Now that you know where you stand on a relative basis, consider your personal brand and how you want to be known both online and offline. Take an inventory of your strengths, particularly those that are unique to you, as well as your personal and professional goals. Having a clear personal brand that you want to communicate will help you determine the most effective mechanisms for promoting yourself online. Given this approach, one of the best tools for improving your online identity is the blog, because it is written in your own unique voice. Other tools include online discussion forums and social networking sites like Facebook.

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"IT Must Do More to Become a Profession"
Computer Weekly, October 19

According to the British Computer Society, the IT industry must take more aggressive steps in order to achieve the common benchmarks of an established, mature profession. As the BCS points out, rapid changes in the global economy mean that the IT industry must work quickly towards the creation of a standards regime and establish an overarching governing framework. In addition, IT professionals should re-think their impact on society, such that becoming an IT professional is about more than just being good at your job and passing exams.

What would it take to make IT a more established profession? According to the British Computer Society, one hallmark of an established profession is when individuals within that profession begin to assume a level of personal responsibility and accountability which is recognized by employers, customers and other professionals. There are a number of organizations and associations that are already playing a major role in creating the IT profession of the future. The BCS, along with industry partners, intends to work even harder to bring it all together in as timely a manner as possible. With the increasing globalization of the world economy, this concern will continue to grow in importance.

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"Energize Your Future"
California Job Journal, September 30

In the current business environment of relentless restructuring and downsizing, job candidates need to assume responsibility for defining their own career paths. They need to target specific career goals, and then determine the exact steps for reaching them. With that as context, the article provides a handful of practical steps for taking a more active role in defining your future career.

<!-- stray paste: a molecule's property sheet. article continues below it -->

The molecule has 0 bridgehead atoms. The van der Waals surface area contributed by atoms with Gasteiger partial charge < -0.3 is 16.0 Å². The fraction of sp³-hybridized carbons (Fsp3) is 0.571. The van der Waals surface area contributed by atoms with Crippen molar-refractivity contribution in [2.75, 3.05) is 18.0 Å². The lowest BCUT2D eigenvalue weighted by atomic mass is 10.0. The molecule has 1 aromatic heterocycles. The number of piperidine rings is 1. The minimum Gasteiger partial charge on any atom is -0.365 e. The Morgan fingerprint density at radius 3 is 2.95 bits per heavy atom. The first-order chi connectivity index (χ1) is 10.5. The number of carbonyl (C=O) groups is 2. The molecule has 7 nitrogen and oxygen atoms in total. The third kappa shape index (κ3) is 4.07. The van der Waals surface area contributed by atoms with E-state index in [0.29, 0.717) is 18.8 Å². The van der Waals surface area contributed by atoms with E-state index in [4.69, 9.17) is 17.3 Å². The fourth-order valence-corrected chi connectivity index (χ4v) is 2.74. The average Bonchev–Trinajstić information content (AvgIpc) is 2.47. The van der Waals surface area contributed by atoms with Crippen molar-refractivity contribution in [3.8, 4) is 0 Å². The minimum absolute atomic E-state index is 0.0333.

One key step to energize your future is to stay well-informed about new developments related to your area of professional expertise. Once your employer begins to think of you as an innovative thinker with new solutions to old problems, you will enhance your perceived value to the organization. Become an agent of change by pioneering the introduction of new ideas and technologies. You can also boost your future prospects by becoming a more visible contributor to your industry. Join your fellow professionals at conferences and within associations and leverage the power of the Internet to forge new online relationships with your colleagues as well as stay abreast of cutting-edge developments in your particular field.

Revamping your resume is another way to jump-start your career. Continuously update your resume so that it incorporates your best work and highlights how you have contributed to the bottom-line success of your organization. Next, determine exactly what you are worth in the marketplace. That way, you will know whether you are adequately paid in your current job, and what you can justify asking for in your next one. Define what it is that makes you indispensable to your organization. Finally, get to know professionals outside your field of expertise. Include a variety of recruiters, consultants, pioneers and entrepreneurs among your ongoing contacts.

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"Working With Others"
Web Worker Daily, October 19

Any independent Web worker is limited in the size and scope of contracts that he or she can undertake. Yet, sometimes a client might approach you with a job that can not be completed by one person in the time allotted. Instead of turning down the work, you can think creatively about how to split the job up most effectively. The article examines a handful of different approaches that will enable you to grow your independent Web business without taking unnecessary risks.